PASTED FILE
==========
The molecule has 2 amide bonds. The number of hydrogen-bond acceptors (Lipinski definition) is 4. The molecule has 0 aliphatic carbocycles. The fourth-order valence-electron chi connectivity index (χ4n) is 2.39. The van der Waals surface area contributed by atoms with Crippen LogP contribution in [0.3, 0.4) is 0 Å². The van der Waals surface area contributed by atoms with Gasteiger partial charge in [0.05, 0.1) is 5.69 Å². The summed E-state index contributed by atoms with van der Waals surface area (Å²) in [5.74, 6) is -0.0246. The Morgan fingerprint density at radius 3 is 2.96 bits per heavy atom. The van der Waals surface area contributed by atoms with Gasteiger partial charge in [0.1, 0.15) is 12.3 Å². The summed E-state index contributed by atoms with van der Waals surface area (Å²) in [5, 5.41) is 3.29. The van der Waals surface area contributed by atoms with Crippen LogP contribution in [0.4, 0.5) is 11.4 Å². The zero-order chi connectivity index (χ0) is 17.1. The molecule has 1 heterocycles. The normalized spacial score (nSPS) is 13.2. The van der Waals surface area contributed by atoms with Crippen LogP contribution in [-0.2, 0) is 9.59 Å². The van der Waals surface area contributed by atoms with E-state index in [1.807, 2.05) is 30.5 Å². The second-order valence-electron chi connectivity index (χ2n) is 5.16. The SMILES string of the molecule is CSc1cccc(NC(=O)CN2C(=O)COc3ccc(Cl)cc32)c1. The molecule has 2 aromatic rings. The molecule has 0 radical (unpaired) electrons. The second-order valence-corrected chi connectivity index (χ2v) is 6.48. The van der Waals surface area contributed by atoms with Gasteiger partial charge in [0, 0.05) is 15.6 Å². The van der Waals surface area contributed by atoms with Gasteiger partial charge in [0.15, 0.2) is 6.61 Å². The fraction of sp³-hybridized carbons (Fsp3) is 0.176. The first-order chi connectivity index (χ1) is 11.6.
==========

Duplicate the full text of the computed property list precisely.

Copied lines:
The molecule has 2 amide bonds. The number of hydrogen-bond acceptors (Lipinski definition) is 4. The molecule has 0 aliphatic carbocycles. The fourth-order valence-electron chi connectivity index (χ4n) is 2.39. The van der Waals surface area contributed by atoms with Crippen LogP contribution in [0.3, 0.4) is 0 Å². The van der Waals surface area contributed by atoms with Gasteiger partial charge in [0.05, 0.1) is 5.69 Å². The summed E-state index contributed by atoms with van der Waals surface area (Å²) in [5.74, 6) is -0.0246. The Morgan fingerprint density at radius 3 is 2.96 bits per heavy atom. The van der Waals surface area contributed by atoms with Gasteiger partial charge in [0.1, 0.15) is 12.3 Å². The summed E-state index contributed by atoms with van der Waals surface area (Å²) in [5, 5.41) is 3.29. The van der Waals surface area contributed by atoms with Crippen LogP contribution in [0.4, 0.5) is 11.4 Å². The zero-order chi connectivity index (χ0) is 17.1. The molecule has 1 heterocycles. The normalized spacial score (nSPS) is 13.2. The van der Waals surface area contributed by atoms with Crippen LogP contribution in [-0.2, 0) is 9.59 Å². The van der Waals surface area contributed by atoms with E-state index in [1.807, 2.05) is 30.5 Å². The second-order valence-electron chi connectivity index (χ2n) is 5.16. The SMILES string of the molecule is CSc1cccc(NC(=O)CN2C(=O)COc3ccc(Cl)cc32)c1. The molecule has 2 aromatic rings. The molecule has 0 radical (unpaired) electrons. The second-order valence-corrected chi connectivity index (χ2v) is 6.48. The van der Waals surface area contributed by atoms with Gasteiger partial charge in [0, 0.05) is 15.6 Å². The van der Waals surface area contributed by atoms with Gasteiger partial charge in [0.15, 0.2) is 6.61 Å². The fraction of sp³-hybridized carbons (Fsp3) is 0.176. The first-order chi connectivity index (χ1) is 11.6.